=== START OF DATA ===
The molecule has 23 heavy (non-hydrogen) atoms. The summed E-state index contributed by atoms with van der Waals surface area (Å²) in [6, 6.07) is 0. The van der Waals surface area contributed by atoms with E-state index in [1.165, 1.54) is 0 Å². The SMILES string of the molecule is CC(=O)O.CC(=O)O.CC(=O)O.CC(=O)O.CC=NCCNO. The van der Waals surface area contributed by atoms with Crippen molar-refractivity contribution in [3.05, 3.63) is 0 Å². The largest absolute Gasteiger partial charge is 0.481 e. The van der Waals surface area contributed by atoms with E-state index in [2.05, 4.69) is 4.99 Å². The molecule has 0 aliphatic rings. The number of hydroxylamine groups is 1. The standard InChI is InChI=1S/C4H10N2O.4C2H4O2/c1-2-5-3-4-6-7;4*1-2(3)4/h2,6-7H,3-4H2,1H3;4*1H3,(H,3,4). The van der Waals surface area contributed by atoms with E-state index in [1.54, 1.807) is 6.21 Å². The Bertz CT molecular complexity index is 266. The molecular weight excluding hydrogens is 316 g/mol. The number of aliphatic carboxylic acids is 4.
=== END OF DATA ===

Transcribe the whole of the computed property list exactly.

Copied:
The molecule has 23 heavy (non-hydrogen) atoms. The summed E-state index contributed by atoms with van der Waals surface area (Å²) in [6, 6.07) is 0. The van der Waals surface area contributed by atoms with E-state index in [1.165, 1.54) is 0 Å². The SMILES string of the molecule is CC(=O)O.CC(=O)O.CC(=O)O.CC(=O)O.CC=NCCNO. The van der Waals surface area contributed by atoms with Crippen molar-refractivity contribution in [3.05, 3.63) is 0 Å². The largest absolute Gasteiger partial charge is 0.481 e. The van der Waals surface area contributed by atoms with E-state index in [2.05, 4.69) is 4.99 Å². The molecule has 0 aliphatic rings. The number of hydroxylamine groups is 1. The standard InChI is InChI=1S/C4H10N2O.4C2H4O2/c1-2-5-3-4-6-7;4*1-2(3)4/h2,6-7H,3-4H2,1H3;4*1H3,(H,3,4). The van der Waals surface area contributed by atoms with E-state index in [1.54, 1.807) is 6.21 Å². The Bertz CT molecular complexity index is 266. The molecular weight excluding hydrogens is 316 g/mol. The number of aliphatic carboxylic acids is 4.